This post is for the ladies who have decided that they love bird hunting so much that they want a gun just for hunting. Just like with shoes, there are some specialized models that you can add to the closet (or safe). The nice thing about Syren models is that there are some options for different budgets. Syren offers 3 different over/under models and a semi-auto. Here’s a Syren field gun roundup to help you choose which gun fits you and your budget.
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By the way, it’s hunting season again! I have to say that it’s my favorite time of the year when it starts cooling off at night and I wake up to crisp clear mornings. Add in that you can hunt doves and other feathered friends, my mouth starts watering and I can’t wait to have a handful of feathers to pluck and birds on the grill or in a pie. I’ll toot my own horn and say I am really good at breasting out doves!
The Syren Tempio Field comes in 20 and 28 gauge with 28-inch barrels. The 20 gauge weighs about 1 pound, 4 ounces under the clays model and the 28 gauge comes in about 5 ounces lighter. Total weight (unloaded) respectively is between 6 pounds, 4 ounces and 6 pounds, 9 ounces. The lower weight can really make a difference if you’re carrying it across CRP fields all day along with downed birds in your vest.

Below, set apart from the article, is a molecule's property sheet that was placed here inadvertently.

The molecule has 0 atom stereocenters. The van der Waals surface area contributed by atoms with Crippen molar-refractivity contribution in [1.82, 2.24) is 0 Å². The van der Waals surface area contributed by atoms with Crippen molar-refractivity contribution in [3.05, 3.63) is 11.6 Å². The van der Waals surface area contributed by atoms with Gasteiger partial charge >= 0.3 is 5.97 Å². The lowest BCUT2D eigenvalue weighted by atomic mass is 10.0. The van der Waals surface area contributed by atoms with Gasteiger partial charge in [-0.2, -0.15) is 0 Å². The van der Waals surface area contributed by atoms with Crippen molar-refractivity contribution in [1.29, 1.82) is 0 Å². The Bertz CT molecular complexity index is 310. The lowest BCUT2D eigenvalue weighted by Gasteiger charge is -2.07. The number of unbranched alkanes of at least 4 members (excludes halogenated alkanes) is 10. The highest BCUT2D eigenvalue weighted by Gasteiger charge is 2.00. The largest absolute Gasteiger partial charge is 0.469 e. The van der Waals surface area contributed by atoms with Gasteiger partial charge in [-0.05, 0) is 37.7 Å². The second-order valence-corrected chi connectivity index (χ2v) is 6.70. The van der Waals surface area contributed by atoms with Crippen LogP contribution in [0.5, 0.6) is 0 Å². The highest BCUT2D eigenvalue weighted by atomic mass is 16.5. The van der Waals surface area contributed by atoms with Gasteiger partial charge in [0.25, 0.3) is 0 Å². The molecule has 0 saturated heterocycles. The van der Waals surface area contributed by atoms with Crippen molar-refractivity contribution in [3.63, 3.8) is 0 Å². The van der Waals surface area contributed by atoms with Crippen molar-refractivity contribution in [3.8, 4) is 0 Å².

The engraving is the same as the Syren Tempio Sporting model, so you can definitely get a matching set! The biggest difference on the stock is the Price of Wales grip – also commonly called a pommel grip – and a wood butt pad. Some ladies are worried that the wood butt pad will hurt them with the felt recoil. I would say from my experience that you’ll appreciate the wood. It will help to make sure that the gun doesn’t get caught up on your vest or outer jacket when mounting. The action of mounting the gun and pulling the trigger for a live bird flushing is very different than calling for a clay target, and that rush of adrenaline that comes when you see flapping wings. For both the regular and the field light models, the 20 gauge is chambered for 3-inch shells and the 28-inch barrel at 2.75-inch shells.
They both come with 5 flush chokes – meaning the chokes are even with the end of the gun, as opposed to the extended chokes that come with the sporting models. If you’re on a guided hunt, a good rule of thumb is to ask your guide what he recommends for chokes. If you’re on your own, just put in an Improved cylinder and a modified and you’ll cover your close shots and the others with more distance. Shoot the improved cylinder first and set the bottom barrel to fire first.
The Tempio models come in a single 20 gauge, a single 28 gauge, or a 2-barrel combo set. Adding a .410 barrel is an option and is a special order. MSRP is $4485 for the singles, $6710 for the 2 and $9130 for the 3-barrel set. Left-hand options also are available for an additional $255.
The 2nd model is the Tempio Field Light that looks the same but has an aluminum alloy receiver and only weighs 5 pounds, 5 ounces, for the 28 gauge and 5 ounces more for the 20 gauge. This is truly the gun for the avid field hunter that is traversing many miles and hills and wants the least amount of weight possible. They are the same price as the regular field models.